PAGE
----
As with every Mission: Impossible film (especially McQuarrie’s), the action’s scale and scope have grown exponentially. And Cruise, ever the beloved mad man he is, shows no signs of slowing down, increasing the stunts magnitude and force. The car chase, where Ethan and spry thief Grace (Hayley Atwell) are forced to drive handcuffed together in a tiny yellow Fiat on the slippery cobblestone streets of Rome, has an air of Buster Keaton-style slapstick. Ethan’s close-quarters alley fight with Gabriel’s deliriously unhinged henchwoman Paris (Pom Klementieff) feels claustrophobic, shading the characters’ psyches through cinematographer Fraser Taggart’s bare lighting.
The action sequences are consistently dynamic, and always adapted to their environment: a shoot-out in a sandstorm focuses on stealth and precision, while a Vespa chase down Rome’s many staircases is all cartoon chaos. It all culminates in an absolutely insane stunt in which Cruise drives a motorcycle off a cliff and then parachutes down onto a moving train. You will leave Dead Reckoning the same way you always do: wondering how Cruise could possibly outdo himself in the next one — until inevitably, he does.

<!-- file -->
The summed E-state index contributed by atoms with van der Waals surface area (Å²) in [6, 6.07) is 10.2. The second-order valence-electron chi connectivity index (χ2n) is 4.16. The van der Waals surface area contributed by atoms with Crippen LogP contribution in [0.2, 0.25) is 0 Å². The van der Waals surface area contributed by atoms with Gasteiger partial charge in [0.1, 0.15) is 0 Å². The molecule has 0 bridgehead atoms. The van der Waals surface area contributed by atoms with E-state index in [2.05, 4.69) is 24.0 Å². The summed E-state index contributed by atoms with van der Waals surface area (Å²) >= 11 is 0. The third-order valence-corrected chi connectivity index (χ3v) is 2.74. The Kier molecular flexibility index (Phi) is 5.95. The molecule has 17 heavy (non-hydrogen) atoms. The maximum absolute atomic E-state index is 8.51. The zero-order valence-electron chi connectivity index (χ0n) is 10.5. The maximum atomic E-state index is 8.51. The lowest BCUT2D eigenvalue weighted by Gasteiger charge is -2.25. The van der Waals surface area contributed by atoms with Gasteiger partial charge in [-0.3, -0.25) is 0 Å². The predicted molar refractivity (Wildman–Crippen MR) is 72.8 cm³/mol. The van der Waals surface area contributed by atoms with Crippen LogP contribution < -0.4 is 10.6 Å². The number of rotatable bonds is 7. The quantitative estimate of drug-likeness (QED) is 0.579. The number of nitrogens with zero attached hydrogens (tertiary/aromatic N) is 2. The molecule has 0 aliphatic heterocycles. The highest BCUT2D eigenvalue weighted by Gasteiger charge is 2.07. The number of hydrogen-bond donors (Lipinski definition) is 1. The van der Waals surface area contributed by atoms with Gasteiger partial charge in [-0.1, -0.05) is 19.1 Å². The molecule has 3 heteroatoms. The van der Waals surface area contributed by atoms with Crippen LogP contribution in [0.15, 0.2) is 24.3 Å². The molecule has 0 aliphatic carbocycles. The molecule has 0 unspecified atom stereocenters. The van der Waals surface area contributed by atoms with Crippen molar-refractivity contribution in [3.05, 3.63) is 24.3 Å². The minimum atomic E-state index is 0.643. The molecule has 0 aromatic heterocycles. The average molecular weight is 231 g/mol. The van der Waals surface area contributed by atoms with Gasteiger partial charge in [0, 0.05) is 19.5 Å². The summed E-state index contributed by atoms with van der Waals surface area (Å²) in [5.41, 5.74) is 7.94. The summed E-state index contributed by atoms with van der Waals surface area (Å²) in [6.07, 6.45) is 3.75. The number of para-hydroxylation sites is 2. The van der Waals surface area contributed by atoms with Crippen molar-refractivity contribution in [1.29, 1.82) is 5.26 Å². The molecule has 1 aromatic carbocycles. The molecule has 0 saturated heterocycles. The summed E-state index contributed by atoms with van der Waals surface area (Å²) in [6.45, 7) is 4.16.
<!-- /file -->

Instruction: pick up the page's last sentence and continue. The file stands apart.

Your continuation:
Like McQuarrie and Cruise are doing things no one has ever done before just because they can. There’s a charm in that confidence and as each scene gets more exciting and shocking than the last, it’s hard not to just let the whole thing wash over you. By the time the film gets to its highly publicized scene where Ethan drives a motorcycle off a cliff and base jumps in midair, you won’t be surprised to learn that’s just the beginning.
Largely exhilarating across the board, Dead Reckoning is easily the best installment thus far… and perhaps precisely because the movie is actually about something this time. Not only does it reflect on the poignantly shaped notion of the “greater good,” service, and sacrifice — and putting those ideals to the test in interrogation — but the notion of these ideals as the ultimate burden the main character has to bear: the axis point wherein his higher oath conflicts with his personal desire to keep his friends safe.
In the end, even with its forewarned cliffhanger, Mission: Impossible — Dead Reckoning Part One is an unquestionably exciting film, satisfyingly entertaining thanks to its generous heaps of star power, stunt spectacle, and Cruise control — topped with the special sauce of Atwell as a rom-com charmer and Klementieff as a mesmerizing wild card. Its twists and turns are dulled through no fault of its own, but due to the cruelty of comparison to other big summer releases. But it’s still a spectacular time at the movie — if you choose to accept it.